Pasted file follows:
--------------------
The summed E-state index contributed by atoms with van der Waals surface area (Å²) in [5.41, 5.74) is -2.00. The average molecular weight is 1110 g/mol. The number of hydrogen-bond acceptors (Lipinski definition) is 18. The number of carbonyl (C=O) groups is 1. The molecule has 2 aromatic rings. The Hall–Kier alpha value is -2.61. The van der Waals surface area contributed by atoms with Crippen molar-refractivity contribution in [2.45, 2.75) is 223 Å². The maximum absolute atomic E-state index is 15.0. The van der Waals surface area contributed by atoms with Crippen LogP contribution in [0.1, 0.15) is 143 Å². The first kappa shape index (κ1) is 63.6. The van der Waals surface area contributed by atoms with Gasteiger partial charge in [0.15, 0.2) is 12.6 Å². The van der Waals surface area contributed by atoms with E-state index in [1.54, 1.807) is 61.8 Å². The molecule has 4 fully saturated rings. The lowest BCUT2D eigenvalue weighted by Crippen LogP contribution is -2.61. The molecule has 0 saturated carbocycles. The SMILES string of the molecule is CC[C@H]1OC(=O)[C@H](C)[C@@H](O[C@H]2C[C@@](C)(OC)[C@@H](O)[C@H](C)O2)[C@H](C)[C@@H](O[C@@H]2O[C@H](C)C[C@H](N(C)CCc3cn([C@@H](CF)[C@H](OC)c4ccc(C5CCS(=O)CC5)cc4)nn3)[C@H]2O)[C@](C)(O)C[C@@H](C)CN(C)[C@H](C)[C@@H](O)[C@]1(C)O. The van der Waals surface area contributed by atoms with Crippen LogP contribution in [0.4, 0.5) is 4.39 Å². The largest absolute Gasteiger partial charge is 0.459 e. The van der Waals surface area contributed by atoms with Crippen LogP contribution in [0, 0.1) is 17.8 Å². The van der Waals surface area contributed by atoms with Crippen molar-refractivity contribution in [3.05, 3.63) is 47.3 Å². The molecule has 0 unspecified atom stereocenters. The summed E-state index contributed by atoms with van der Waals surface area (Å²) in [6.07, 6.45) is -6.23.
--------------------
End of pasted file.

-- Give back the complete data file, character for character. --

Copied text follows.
The summed E-state index contributed by atoms with van der Waals surface area (Å²) in [5.41, 5.74) is -2.00. The average molecular weight is 1110 g/mol. The number of hydrogen-bond acceptors (Lipinski definition) is 18. The number of carbonyl (C=O) groups is 1. The molecule has 2 aromatic rings. The Hall–Kier alpha value is -2.61. The van der Waals surface area contributed by atoms with Crippen molar-refractivity contribution in [2.45, 2.75) is 223 Å². The maximum absolute atomic E-state index is 15.0. The van der Waals surface area contributed by atoms with Crippen LogP contribution in [0.1, 0.15) is 143 Å². The first kappa shape index (κ1) is 63.6. The van der Waals surface area contributed by atoms with Gasteiger partial charge in [0.15, 0.2) is 12.6 Å². The van der Waals surface area contributed by atoms with E-state index in [1.54, 1.807) is 61.8 Å². The molecule has 4 fully saturated rings. The lowest BCUT2D eigenvalue weighted by Crippen LogP contribution is -2.61. The molecule has 0 saturated carbocycles. The SMILES string of the molecule is CC[C@H]1OC(=O)[C@H](C)[C@@H](O[C@H]2C[C@@](C)(OC)[C@@H](O)[C@H](C)O2)[C@H](C)[C@@H](O[C@@H]2O[C@H](C)C[C@H](N(C)CCc3cn([C@@H](CF)[C@H](OC)c4ccc(C5CCS(=O)CC5)cc4)nn3)[C@H]2O)[C@](C)(O)C[C@@H](C)CN(C)[C@H](C)[C@@H](O)[C@]1(C)O. The van der Waals surface area contributed by atoms with Crippen LogP contribution in [0.4, 0.5) is 4.39 Å². The largest absolute Gasteiger partial charge is 0.459 e. The van der Waals surface area contributed by atoms with Crippen LogP contribution in [0, 0.1) is 17.8 Å². The van der Waals surface area contributed by atoms with Crippen molar-refractivity contribution in [3.05, 3.63) is 47.3 Å². The molecule has 0 unspecified atom stereocenters. The summed E-state index contributed by atoms with van der Waals surface area (Å²) in [6.07, 6.45) is -6.23.